Notably their key objection is the focus the Bill places upon recovery, which they suggest reflect wider misconceptions “based in a false premise about the aims of treatment” “narrowly focussed recovery” and  “about abstinence rather than quality of life”. They go on to say that there is now widespread ‘expert’ acceptance that the expectation that recovery should be the outcome of treatment is foolhardy and misplaced, and as such any policy  strategy must reject the idea that recovery is worthwhile.

This is also the position held by the  Scottish Drug Deaths Task Force (SDDTF), established in July 2019 by the Nicola Sturgeon to look into the drug deaths crisis. According to the SDDTF the idea that an addict should actually try and get over their dependence on a drug that will eventually kill them, is a form of discrimination on a par with sexism and racism. In July 2020 the SDDTF issued a report stating that as long as social attitudes towards addiction are shaped by the expectation that users should actually recover, Scotland will continue to “perpetuate and sustain the stigmatisation of” substance abusers.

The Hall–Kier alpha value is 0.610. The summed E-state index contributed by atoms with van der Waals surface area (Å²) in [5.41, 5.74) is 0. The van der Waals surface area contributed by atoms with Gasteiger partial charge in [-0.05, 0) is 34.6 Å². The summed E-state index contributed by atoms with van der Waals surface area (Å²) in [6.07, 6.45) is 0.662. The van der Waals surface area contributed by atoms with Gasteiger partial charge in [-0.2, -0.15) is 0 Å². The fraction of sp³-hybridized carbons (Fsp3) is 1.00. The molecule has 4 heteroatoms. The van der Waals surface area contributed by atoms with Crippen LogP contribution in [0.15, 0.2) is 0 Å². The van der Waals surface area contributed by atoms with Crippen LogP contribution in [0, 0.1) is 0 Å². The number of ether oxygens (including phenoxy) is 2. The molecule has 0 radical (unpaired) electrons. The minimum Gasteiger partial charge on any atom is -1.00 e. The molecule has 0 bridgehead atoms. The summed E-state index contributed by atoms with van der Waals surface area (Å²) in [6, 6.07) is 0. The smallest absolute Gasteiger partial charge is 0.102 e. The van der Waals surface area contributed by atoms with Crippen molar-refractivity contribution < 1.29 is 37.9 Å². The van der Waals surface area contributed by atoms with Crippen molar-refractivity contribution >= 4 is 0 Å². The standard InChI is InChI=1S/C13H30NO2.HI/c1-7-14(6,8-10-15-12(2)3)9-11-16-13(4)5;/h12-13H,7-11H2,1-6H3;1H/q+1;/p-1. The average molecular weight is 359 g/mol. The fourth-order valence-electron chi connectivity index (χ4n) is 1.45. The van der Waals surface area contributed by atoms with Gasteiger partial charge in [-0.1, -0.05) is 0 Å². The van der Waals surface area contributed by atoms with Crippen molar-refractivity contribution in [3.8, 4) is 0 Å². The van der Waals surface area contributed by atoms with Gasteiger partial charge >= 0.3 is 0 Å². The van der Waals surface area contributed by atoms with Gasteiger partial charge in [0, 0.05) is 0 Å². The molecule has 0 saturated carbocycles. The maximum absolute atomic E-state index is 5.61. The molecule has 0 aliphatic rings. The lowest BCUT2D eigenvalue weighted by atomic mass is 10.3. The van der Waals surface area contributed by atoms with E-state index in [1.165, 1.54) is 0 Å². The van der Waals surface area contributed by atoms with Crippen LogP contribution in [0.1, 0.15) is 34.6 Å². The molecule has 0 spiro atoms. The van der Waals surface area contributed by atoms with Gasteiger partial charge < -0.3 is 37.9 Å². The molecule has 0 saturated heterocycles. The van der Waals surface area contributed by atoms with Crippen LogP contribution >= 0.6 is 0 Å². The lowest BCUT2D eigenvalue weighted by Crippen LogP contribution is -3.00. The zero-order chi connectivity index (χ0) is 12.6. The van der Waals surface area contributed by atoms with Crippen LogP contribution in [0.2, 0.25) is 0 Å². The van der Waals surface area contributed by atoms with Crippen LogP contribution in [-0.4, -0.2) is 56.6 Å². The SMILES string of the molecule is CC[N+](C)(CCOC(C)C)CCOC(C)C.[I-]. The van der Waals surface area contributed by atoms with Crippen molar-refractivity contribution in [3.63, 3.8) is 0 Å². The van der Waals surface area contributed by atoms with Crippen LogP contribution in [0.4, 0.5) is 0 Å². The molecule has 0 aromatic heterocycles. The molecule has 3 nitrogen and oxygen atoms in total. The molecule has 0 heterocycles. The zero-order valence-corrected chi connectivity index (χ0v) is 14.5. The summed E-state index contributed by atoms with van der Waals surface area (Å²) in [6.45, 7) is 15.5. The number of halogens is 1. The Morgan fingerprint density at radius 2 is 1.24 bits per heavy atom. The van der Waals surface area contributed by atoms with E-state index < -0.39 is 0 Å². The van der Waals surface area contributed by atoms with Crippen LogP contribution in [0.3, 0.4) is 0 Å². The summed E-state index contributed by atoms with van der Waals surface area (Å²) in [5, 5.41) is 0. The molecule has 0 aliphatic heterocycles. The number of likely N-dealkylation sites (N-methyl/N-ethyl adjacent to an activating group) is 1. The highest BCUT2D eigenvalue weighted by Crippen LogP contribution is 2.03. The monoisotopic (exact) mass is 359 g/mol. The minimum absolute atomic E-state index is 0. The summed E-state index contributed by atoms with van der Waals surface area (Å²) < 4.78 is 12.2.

The Task Force argue that  the stigma faced by addicted people is ‘contagious’ and a seemingly bigger problem than their addiction in the first place. They argue that this problem is ‘aggravated by the common perception among service staff and others that abstinence is the purpose of treatment’. This has they continue has created a vicious circle driven by stigma which is a key driver of drug related deaths in Scotland.